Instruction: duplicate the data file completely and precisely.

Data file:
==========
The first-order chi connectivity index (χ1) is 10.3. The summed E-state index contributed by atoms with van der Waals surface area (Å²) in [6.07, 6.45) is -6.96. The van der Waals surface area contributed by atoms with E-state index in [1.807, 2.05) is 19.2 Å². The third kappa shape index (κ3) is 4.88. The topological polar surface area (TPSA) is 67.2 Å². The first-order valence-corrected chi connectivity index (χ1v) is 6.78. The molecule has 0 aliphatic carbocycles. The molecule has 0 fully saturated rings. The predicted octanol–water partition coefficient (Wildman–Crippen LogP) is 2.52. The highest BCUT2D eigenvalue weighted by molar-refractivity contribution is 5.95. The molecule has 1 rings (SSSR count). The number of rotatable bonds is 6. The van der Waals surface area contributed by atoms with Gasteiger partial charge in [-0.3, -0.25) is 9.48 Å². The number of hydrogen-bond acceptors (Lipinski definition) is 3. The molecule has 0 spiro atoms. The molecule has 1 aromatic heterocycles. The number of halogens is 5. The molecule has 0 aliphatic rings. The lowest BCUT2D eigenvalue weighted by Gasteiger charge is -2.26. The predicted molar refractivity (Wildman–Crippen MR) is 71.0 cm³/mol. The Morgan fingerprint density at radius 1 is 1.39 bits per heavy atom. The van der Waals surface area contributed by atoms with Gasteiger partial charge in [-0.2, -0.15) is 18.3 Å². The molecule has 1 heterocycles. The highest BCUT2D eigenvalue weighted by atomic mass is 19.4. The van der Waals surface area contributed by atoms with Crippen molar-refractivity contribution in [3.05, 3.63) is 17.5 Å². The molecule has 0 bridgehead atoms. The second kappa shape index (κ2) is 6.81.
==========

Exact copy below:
The first-order chi connectivity index (χ1) is 10.3. The summed E-state index contributed by atoms with van der Waals surface area (Å²) in [6.07, 6.45) is -6.96. The van der Waals surface area contributed by atoms with E-state index in [1.807, 2.05) is 19.2 Å². The third kappa shape index (κ3) is 4.88. The topological polar surface area (TPSA) is 67.2 Å². The first-order valence-corrected chi connectivity index (χ1v) is 6.78. The molecule has 0 aliphatic carbocycles. The molecule has 0 fully saturated rings. The predicted octanol–water partition coefficient (Wildman–Crippen LogP) is 2.52. The highest BCUT2D eigenvalue weighted by molar-refractivity contribution is 5.95. The molecule has 1 rings (SSSR count). The number of rotatable bonds is 6. The van der Waals surface area contributed by atoms with Gasteiger partial charge in [-0.3, -0.25) is 9.48 Å². The number of hydrogen-bond acceptors (Lipinski definition) is 3. The molecule has 0 spiro atoms. The molecule has 1 aromatic heterocycles. The number of halogens is 5. The molecule has 0 aliphatic rings. The lowest BCUT2D eigenvalue weighted by Gasteiger charge is -2.26. The predicted molar refractivity (Wildman–Crippen MR) is 71.0 cm³/mol. The Morgan fingerprint density at radius 1 is 1.39 bits per heavy atom. The van der Waals surface area contributed by atoms with Gasteiger partial charge in [-0.2, -0.15) is 18.3 Å². The molecule has 1 heterocycles. The highest BCUT2D eigenvalue weighted by atomic mass is 19.4. The van der Waals surface area contributed by atoms with Crippen molar-refractivity contribution in [3.05, 3.63) is 17.5 Å². The molecule has 0 bridgehead atoms. The second kappa shape index (κ2) is 6.81.